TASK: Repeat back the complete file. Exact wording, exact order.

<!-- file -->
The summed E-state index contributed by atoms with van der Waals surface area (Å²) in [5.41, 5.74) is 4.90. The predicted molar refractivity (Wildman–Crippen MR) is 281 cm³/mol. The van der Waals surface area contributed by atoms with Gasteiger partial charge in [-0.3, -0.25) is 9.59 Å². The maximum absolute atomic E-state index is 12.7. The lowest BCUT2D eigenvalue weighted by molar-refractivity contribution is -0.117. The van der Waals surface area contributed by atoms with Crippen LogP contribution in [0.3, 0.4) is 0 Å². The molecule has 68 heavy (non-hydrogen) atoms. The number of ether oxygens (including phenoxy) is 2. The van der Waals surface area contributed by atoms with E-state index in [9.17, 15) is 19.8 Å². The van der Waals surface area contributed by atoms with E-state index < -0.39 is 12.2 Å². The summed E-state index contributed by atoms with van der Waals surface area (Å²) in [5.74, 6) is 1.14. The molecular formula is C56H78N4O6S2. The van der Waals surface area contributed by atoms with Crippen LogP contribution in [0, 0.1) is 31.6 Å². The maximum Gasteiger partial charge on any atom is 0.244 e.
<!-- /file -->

The summed E-state index contributed by atoms with van der Waals surface area (Å²) in [5.41, 5.74) is 4.90. The predicted molar refractivity (Wildman–Crippen MR) is 281 cm³/mol. The van der Waals surface area contributed by atoms with Gasteiger partial charge in [-0.3, -0.25) is 9.59 Å². The maximum absolute atomic E-state index is 12.7. The lowest BCUT2D eigenvalue weighted by molar-refractivity contribution is -0.117. The van der Waals surface area contributed by atoms with Crippen LogP contribution in [0.3, 0.4) is 0 Å². The molecule has 68 heavy (non-hydrogen) atoms. The number of ether oxygens (including phenoxy) is 2. The van der Waals surface area contributed by atoms with E-state index in [9.17, 15) is 19.8 Å². The van der Waals surface area contributed by atoms with E-state index < -0.39 is 12.2 Å². The summed E-state index contributed by atoms with van der Waals surface area (Å²) in [5.74, 6) is 1.14. The molecular formula is C56H78N4O6S2. The van der Waals surface area contributed by atoms with Crippen LogP contribution in [0, 0.1) is 31.6 Å². The maximum Gasteiger partial charge on any atom is 0.244 e.